Payment technologies are at the heart of the Internet economy. From the consumer’s perspective, the simpler you make it for me to pay, the more likelier I am to open up my wallet. Ever since Paypal and Amazon’s one-click checkout, there have been several innovations (or iterations) on the idea of making payments.
In India, Indian consumers are used to cash-on-delivery, pulling out a credit card, or logging into their net banking accounts to make a payment online, here’s a different take on how US consumers are paying up.
Amazon Global Payments. Amazon get the importance of simplifying payments online. Their first attempt at solving this problems is to offer a global payment system that allows you to accept payments securely in any currency wherever in the world the end-user might be.
Their approach also exposes an interesting payment gateway feature – an escrow service to app developers. It’s a simple and old idea, payments are ‘held’ by the provider until a set of conditions are met. Only when the conditions are met is the payment credited to the merchant. The idea has been around for decades but has only recently been exploited by an innovative business called Kickstarter. On Kickstarter the average consumer can donate $5 and upwards for a project that he would like to fund to completion. Project owners only receive the money after they’re minimum required funding amount is achieved. In the middle of all this, Amazon is responsible for holding the money, and refunding it back to the donors if the project requirements are not met. With this technology, Kickstarter is able to ensure that the best projects get the money they deserve and efficiently utilize the resources of the community.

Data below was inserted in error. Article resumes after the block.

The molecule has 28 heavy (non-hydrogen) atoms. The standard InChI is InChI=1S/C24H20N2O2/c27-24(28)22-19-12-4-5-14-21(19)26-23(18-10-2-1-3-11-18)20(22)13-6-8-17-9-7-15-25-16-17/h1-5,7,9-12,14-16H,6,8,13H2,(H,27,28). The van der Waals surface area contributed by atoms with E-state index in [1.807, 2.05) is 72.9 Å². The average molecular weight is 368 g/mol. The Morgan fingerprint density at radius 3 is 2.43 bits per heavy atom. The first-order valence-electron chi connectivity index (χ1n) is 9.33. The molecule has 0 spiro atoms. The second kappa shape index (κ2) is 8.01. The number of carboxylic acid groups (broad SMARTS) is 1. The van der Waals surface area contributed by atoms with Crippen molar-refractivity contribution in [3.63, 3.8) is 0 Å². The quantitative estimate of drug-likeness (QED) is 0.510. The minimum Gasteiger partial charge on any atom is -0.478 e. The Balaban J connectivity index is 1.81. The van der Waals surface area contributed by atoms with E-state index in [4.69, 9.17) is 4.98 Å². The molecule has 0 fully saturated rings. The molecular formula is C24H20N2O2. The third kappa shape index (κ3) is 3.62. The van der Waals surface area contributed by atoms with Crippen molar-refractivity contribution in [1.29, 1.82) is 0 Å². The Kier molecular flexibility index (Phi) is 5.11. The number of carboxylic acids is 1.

Square. So maybe you aren’t an Amazon, or maybe you believe that only Amazon can change how payments are made. Square is the one startup on this list with a grand vision based on a single innovation.
Square’s technology makes it possible to turn any smart-phone into a credit card swiping machine. Sound’s obvious right? All you need to do is jack in this small magnetic strip reader into your 3.5mm earphone jack on your phone.
Now consider this – with Android, you can have the Square app installed on a smart phone that costs you less than Rs. 8,000 (or ~$200). Once you are setup, you can accept payments wherever you may be. Still think this is small? Square recently received $100Mn investment, which I think will be used to go global.Their competitors include Intuit who realized, if only a little too late, the impact this could have on small and medium sized businesses across the world.
So any bets on when cash-on-delivery will change to card-me-on-delivery?
Bill Me Later is another single-innovation based service that enables a post-paid billing option for customers. While I would like to try this out myself, I am not a stranger to the idea of ‘book me now, but pay later’. It can be especially powerful if you consumers to purchase from their mobiles, or in a public place without having to pull out a credit card and go through the works of filling out 4 fields.